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Shop owner asks drivers to ‘honk’ if they want rid of traffic wands on Cambridge street

A frustrated shop owner has put signs on the ‘wands’ that have reduced East Road in Cambridge to one lane for motorised traffic and asked drivers to honk if they want the bollards removed.

The stunt by Neil Mackay of Mackay’s hardware store on East Road appears to have been well received by motorists who were beeping their horns as they drove past yesterday (Tuesday, November 7)

The bollards – called traffic wands – were installed to create a separate cycling lane and are part of the council’s active travel programme to encourage more walking and cycling across Cambridgeshire using an Experimental Traffic Order.

Their impact is expected to be assessed at the next Cambridgeshire County Council highways and transport committee on December 5.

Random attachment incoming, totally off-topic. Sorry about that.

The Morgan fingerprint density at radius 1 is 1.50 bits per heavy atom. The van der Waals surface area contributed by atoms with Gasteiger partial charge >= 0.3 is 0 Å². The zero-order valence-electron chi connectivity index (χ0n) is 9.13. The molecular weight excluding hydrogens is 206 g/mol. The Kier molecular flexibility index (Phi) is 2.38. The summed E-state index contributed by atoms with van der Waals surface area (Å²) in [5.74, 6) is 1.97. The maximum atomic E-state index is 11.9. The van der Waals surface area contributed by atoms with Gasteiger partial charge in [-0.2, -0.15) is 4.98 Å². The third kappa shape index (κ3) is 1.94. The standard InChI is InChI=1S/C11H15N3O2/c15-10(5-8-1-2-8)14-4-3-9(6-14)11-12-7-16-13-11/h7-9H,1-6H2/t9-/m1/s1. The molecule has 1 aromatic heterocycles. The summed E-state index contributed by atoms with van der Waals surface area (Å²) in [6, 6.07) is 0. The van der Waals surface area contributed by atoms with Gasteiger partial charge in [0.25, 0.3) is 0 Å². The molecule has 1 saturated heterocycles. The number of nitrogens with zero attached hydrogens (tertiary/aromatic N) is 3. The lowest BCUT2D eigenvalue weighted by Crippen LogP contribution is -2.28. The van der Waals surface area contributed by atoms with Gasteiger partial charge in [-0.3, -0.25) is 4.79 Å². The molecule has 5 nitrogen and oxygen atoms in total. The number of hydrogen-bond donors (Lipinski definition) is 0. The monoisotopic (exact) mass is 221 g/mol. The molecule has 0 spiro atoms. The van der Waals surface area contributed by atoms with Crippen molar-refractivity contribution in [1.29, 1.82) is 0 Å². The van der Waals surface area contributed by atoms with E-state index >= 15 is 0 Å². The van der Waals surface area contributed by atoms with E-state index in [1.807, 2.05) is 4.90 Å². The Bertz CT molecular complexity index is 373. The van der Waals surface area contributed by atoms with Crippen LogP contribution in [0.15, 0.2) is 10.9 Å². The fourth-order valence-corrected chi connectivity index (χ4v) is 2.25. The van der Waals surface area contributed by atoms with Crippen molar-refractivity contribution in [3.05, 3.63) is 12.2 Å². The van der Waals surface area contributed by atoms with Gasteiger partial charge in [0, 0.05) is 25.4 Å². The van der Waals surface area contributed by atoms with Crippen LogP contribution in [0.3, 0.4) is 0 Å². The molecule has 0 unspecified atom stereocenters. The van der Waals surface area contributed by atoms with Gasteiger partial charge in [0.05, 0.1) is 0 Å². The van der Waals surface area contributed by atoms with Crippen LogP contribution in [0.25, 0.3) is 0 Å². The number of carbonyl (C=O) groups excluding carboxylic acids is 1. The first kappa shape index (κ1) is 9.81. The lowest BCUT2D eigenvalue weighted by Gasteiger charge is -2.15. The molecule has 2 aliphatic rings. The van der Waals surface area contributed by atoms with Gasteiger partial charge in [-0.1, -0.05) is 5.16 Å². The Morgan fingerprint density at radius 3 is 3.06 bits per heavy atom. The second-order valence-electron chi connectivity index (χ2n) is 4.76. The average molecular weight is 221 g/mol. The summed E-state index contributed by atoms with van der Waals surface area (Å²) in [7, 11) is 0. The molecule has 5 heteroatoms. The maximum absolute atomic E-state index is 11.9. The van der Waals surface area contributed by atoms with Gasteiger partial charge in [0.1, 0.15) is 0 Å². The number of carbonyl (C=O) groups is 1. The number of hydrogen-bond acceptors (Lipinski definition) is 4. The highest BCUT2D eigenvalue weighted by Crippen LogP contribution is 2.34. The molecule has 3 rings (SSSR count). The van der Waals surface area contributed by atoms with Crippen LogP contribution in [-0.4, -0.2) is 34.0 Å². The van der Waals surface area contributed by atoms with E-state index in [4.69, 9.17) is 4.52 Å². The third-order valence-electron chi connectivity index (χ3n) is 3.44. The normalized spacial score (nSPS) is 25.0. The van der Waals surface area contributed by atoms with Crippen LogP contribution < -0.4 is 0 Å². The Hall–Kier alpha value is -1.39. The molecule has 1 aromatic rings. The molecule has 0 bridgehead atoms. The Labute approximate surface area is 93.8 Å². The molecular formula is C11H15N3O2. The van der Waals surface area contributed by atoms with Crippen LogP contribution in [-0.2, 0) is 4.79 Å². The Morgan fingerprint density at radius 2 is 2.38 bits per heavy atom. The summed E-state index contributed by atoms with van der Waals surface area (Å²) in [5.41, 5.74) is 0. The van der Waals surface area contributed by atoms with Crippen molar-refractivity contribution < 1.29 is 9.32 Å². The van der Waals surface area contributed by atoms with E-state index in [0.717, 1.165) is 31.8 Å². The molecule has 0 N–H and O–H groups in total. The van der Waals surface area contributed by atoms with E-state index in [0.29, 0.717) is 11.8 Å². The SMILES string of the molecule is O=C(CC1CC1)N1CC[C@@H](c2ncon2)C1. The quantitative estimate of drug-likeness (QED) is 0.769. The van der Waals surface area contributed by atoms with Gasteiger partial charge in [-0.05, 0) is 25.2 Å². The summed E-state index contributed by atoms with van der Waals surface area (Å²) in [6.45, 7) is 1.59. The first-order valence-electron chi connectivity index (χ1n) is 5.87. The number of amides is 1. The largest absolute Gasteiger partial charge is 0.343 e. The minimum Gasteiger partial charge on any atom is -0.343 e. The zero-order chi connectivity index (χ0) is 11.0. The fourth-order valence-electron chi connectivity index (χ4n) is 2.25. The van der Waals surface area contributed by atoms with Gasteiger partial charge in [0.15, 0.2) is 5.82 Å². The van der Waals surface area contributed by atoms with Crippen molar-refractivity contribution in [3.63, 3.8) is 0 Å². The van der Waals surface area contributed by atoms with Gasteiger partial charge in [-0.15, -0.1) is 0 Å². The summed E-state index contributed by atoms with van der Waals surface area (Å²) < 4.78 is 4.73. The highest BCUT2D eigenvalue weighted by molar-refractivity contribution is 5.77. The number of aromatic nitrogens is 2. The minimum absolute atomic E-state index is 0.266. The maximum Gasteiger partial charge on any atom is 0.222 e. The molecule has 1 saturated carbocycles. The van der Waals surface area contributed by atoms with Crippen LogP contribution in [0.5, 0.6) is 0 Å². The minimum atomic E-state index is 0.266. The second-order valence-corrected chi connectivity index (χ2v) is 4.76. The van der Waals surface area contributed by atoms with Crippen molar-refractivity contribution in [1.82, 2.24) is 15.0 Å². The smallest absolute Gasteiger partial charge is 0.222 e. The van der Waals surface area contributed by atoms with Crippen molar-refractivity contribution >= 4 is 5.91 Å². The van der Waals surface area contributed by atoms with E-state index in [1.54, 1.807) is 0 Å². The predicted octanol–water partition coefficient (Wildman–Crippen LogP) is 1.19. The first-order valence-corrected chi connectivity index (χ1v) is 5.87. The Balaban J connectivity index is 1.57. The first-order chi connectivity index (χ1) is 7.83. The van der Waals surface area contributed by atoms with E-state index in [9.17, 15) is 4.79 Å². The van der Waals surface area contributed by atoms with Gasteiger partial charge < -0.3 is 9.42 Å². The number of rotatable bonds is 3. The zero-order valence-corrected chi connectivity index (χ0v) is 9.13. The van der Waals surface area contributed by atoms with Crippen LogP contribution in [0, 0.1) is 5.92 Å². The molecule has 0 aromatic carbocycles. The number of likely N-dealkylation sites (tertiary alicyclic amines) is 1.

Neil filmed drivers honking their horns in response to his posters on the traffic wands. He said: “These road restrictions have caused people to think twice about coming to the area. We have seen a drop in footfall since they were first introduced. It was no coincidence that this happened during the STZ consultation period at the end of 2022. This played a significant role in our decision to exit from our East road site we have occupied since 1912.

“I plan to send my footage of drivers honking their horns in response to the signs to the members of the committee.”

The 'wands' on East Road. Picture: Keith Heppell
The 'wands' on East Road. Picture: Keith Heppell

Neil has announced that his business will be moving from East Road in 18 months to a new site on the outskirts of Cambridge because of the prospect of increasing road restrictions and the possibility of road pricing if a congestion charge is imposed.

A Cambridgeshire County Council spokesperson said: “We have received both positive and negative feedback about the changes. All these responses will be considered at the Highways and Transport Committee next month (Tuesday 5 December) when the scheme will be discussed, and a decision will be made as to whether to make the changes permanent.

“We have made alterations throughout the scheme and are continuing to work with the emergency services on changes to allow vehicles to pull over if necessary. We have been carrying out surveys looking at the queues and the numbers of people walking and cycling. We are also regularly monitoring congestion using traffic sensors.”

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